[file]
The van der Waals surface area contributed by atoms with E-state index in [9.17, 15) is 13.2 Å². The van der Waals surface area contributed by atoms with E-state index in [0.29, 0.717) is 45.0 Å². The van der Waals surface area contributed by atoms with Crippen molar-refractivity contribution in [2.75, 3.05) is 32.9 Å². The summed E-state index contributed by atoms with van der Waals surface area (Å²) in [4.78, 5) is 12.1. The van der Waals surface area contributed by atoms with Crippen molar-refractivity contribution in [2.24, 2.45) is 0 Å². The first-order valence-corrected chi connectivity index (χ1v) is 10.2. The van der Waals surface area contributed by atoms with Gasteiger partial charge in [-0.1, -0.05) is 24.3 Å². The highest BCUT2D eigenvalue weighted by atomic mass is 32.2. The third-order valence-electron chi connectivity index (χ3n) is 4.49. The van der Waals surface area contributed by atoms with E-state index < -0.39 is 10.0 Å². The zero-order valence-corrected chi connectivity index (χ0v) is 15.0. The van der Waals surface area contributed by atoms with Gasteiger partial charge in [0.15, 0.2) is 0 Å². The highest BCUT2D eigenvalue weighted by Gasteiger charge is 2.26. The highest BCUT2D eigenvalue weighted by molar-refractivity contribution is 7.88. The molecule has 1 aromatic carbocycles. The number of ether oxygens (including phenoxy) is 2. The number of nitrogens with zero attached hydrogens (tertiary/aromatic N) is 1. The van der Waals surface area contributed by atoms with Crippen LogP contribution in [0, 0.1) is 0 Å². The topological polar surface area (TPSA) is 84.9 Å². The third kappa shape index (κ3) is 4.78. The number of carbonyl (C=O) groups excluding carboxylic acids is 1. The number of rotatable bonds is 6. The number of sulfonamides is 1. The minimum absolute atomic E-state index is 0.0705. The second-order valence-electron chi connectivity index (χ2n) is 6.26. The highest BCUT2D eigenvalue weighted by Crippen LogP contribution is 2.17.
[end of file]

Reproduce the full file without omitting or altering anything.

The van der Waals surface area contributed by atoms with E-state index in [9.17, 15) is 13.2 Å². The van der Waals surface area contributed by atoms with E-state index in [0.29, 0.717) is 45.0 Å². The van der Waals surface area contributed by atoms with Crippen molar-refractivity contribution in [2.75, 3.05) is 32.9 Å². The summed E-state index contributed by atoms with van der Waals surface area (Å²) in [4.78, 5) is 12.1. The van der Waals surface area contributed by atoms with Crippen molar-refractivity contribution in [2.24, 2.45) is 0 Å². The first-order valence-corrected chi connectivity index (χ1v) is 10.2. The van der Waals surface area contributed by atoms with Gasteiger partial charge in [-0.1, -0.05) is 24.3 Å². The highest BCUT2D eigenvalue weighted by atomic mass is 32.2. The third-order valence-electron chi connectivity index (χ3n) is 4.49. The van der Waals surface area contributed by atoms with E-state index < -0.39 is 10.0 Å². The zero-order valence-corrected chi connectivity index (χ0v) is 15.0. The van der Waals surface area contributed by atoms with Gasteiger partial charge in [0.15, 0.2) is 0 Å². The highest BCUT2D eigenvalue weighted by Gasteiger charge is 2.26. The highest BCUT2D eigenvalue weighted by molar-refractivity contribution is 7.88. The molecule has 1 aromatic carbocycles. The number of ether oxygens (including phenoxy) is 2. The number of nitrogens with zero attached hydrogens (tertiary/aromatic N) is 1. The van der Waals surface area contributed by atoms with Crippen LogP contribution in [0, 0.1) is 0 Å². The topological polar surface area (TPSA) is 84.9 Å². The third kappa shape index (κ3) is 4.78. The number of carbonyl (C=O) groups excluding carboxylic acids is 1. The number of rotatable bonds is 6. The number of sulfonamides is 1. The minimum absolute atomic E-state index is 0.0705. The second-order valence-electron chi connectivity index (χ2n) is 6.26. The highest BCUT2D eigenvalue weighted by Crippen LogP contribution is 2.17.